Useful Tidbits 1. You may want to disable your virus checker when running the Cygwin installer. Don't forget to re-enable it when you're finished installing. 2. If you are planning on installing CERN's Root, I recommend going to the version. Root 5.14 (or later?) should be immediately compatible with this release. You may have to build the earlier versions from sources. 3. Cygwin doesn't like it if there is a space in your Windows username. If you have a space, do the following after installing Cygwin: * Edit /etc/passwd (using either emacs, vi, or even Windows Wordpad) * Find your entry (it will start with your windows username) * Take the space out of your username (1st entry) and your home directory (2nd to last entry). * Quit all Cygwin * Use Windows Explorer to rename your home directory (C:\cygwin\home\cplager in my case) 4. Cygwin doesn't like spaces in directories. To have access to my program files, I created a 'mount point': cygwin> mount -f -s -b "c:/Program Files" "/mount/programfiles" You only need to run this command once. 5. To make access easier to my documents and the decktop, I made the following soft links in my home directory cygwin> ln -s 'C:/Documents and Settings/cplager/Desktop' Desktop cygwin> ln -s 'C:/Documents and Settings/cplager/My Documents' Documents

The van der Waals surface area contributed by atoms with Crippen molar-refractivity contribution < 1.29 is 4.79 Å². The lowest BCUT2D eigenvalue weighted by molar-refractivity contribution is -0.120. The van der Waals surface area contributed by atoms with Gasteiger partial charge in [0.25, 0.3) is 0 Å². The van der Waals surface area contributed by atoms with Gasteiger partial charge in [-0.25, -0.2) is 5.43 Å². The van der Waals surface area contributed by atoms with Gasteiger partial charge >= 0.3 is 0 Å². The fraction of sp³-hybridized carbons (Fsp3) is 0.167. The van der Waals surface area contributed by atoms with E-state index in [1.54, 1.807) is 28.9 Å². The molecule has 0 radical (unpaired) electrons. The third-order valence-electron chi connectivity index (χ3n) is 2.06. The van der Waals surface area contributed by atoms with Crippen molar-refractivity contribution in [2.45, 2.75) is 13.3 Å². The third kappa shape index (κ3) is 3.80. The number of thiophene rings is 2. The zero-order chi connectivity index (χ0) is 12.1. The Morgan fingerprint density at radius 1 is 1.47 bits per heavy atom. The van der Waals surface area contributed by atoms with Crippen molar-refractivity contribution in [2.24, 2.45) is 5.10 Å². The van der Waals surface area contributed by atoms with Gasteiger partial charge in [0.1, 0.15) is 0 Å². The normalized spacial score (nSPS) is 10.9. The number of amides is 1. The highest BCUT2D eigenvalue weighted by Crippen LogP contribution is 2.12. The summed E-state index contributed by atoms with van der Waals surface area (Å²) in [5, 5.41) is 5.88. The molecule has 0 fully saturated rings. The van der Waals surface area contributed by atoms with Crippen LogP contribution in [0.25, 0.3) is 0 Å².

I also like to use rxvt instead of the standard console. The command line looks like this: C:\cygwin\bin\rxvt.exe -sl 1500 -fn "Lucida Console-12" -bg black -fg grey -sr -e bash --login -i

Friday, July 25, 2008

Color Design Blog / As Seen By The Color Blind by COLOURlovers